Rick Ross – God Forgives, I Don’t (BT Review)

Written by The Rap Up. Posted in Spotlight, TRU Brain Trust

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Published on July 31, 2012 with No Comments">No Comments

Despite Kanye’s best intentions, rap’s undeniable summer blockbuster is here. Wether it’s a fast-paced action stomper to go along with your popcorn or a thrill-less dud stabling over its own plot holes will now be revealed. But whatever the case may be, in the Untouchable Words of Maybach Khal: DEEZ BLOGGAS WON’T HOLD ME BACK! DEE TWITTUH CAN’T HOLD ME BACK!

Therefore I tell you, whatever you ask in prayer, believe that you have received it, and it will be yours.

- Mark 11:24

Rozay lives in a realm wholly his own, completely separated from reality and spoken into existence by the perpetually sunglassed Don himself. But on God Forgives, I Don’t Rozay doesn’t seem content with merely topping his own persona once more, he’s crafting an album with everything. There’s the song for the ladies, for the clubs, for the high-brow rap fan, for everyone really, though with barely anything to connect it all, resulting in an album that’s all over the place. When Ross stays close to the outlandish luxury rap and bullying crack fantasies that made him rise to prominence it works, when he strays from this base however, the songs tend to fall flat. The religious imagery seems more inspired by The Godfather III than any personal experience, merely there to further color between the lines of mafioso rap. That needn’t be a problem if the picture being painted is engaging enough, but beyond the glossy exterior, God Forgives, I Don’t leaves few thrills to discover.

Khal
Given the caliber of Rap I post over on rockthedub, you’d think I wouldn’t fuck with Rawse’s music, especially after he was outed as a liar. But then I step back and realize – these niggas are doing more rapping about flipping birds than actually flipping birds anyways, so there’s a degree of poetic license that goes into this. When I put on that new Ross LP? I’m looking for tough talk over dope beats. And for the better (first) half of this album, that’s what we got. Nothing is hitting like “Pirates” in this lane right now, with ignant fodder like “Hold Me Back”, “Ashamed” and “911”. There are some missteps, though, with “Diced Pineapples” and “Touch’n You” really souring the overall feel of the second half of the album, but interesting diversions like the mighty “Sixteen”, with Andre3000 dropping mad gems, or Pharrell’s mesmerizing instrumental on “Presidential”. Ross knows how to stack an album like a journey, and sometimes he has to let me out of the whip like Doughboy did for Tre, because I don’t want to see how all stories end.


“Everybody is a genius. But if you judge a fish by its ability to climb a tree, it will like its whole life
believing that it is stupid.”
People credit that quote to Albert Einstein. I’m not going to reinvent the
wheel here. I’m going to let Albert Einstein review Rick Ross’ new album.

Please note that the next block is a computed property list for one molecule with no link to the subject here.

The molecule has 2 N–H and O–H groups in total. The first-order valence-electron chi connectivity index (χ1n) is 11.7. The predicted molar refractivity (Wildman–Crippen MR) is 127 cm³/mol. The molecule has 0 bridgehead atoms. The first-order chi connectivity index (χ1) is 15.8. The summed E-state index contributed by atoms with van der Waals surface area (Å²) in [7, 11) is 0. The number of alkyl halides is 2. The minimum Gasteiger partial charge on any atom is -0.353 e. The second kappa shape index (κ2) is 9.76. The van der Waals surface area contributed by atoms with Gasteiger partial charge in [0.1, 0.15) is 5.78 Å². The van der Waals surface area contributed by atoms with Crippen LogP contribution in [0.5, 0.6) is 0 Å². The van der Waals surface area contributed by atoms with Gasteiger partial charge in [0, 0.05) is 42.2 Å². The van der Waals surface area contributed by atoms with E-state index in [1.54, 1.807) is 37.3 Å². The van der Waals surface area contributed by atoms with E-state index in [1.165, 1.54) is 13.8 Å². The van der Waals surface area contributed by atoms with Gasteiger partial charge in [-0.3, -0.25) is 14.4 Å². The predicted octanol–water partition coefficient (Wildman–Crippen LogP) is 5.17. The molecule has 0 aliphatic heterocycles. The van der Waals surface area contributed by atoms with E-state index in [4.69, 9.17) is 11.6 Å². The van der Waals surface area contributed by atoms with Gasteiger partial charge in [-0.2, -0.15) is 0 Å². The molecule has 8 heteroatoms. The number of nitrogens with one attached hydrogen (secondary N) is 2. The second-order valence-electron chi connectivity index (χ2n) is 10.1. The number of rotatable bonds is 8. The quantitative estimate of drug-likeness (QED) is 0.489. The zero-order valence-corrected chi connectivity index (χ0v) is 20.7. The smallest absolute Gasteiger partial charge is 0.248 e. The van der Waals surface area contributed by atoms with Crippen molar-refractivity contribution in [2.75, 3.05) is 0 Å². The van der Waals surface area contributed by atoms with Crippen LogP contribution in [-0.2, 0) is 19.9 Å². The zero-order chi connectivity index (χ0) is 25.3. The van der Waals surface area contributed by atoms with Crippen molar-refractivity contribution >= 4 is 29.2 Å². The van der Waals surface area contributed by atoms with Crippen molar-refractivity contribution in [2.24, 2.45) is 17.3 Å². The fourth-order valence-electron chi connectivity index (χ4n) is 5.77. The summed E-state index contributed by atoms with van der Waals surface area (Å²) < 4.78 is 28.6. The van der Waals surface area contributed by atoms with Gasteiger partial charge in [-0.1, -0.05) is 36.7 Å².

Remember when your basketball team got crushed by 40 points in the first round of the playoffs and your coach walked in, teary-eyed and told you how proud he was of you because you gave it everything you had? Remember that US Army commercial that told you to “be all that you can be”? God Forgives and I Don’t is the musical representation of that thought. He took his favorite styles, stories, movies, and brands and patched them together into a masterpiece. What? Yes, a masterpiece.

A piece of work, crafted with mastery, GFID is Rick Ross at his Rickiest and Rossiest. If you wanted 2pac, you came to the wrong place. This certainly isn’t Public Enemy. But if you wanted the album that typifies what this artist is about, you will not be disappointed. The list of guest stars shows loyalty to both his team and his quest for a Billboard chart-topper.

Justice League production crafts the perfect milieu for his lavish expressions of urbane bravado
ostensibly attained with visionary ambition and through his pain in striving. Sure, we know that isn’t his
true background. But he delivers it as if he believes it and as though he expects us to as well. His lyrical
style has continued to evolve and his ear for production has yet to disappoint. Rick Ross, doing his best
Rick Ross impression, has just delivered the essential guide to himself.


Maybe the continual flood with the MMG brand is what held Rick Ross from creating goodness this time around for God Forgives I Don’t. There were some good spots here (Ten Jesus Pieces, Ice Cold) and there (“Maybach Music IV”, “Hold Me Back”) of usual Rawse schtick but a lot of missteps (anybody else rapping besides Rawse). However Ross provided the best pseudo gangster rap star lines of his career. EVERYBODY ELSE IS SUPERFLUOUS. IMO, Rich Forever was a better tape. Adding jams from Rick Forever only confirms that for me. There’s some replay value but overall it doesn’t live up to the title and the hype.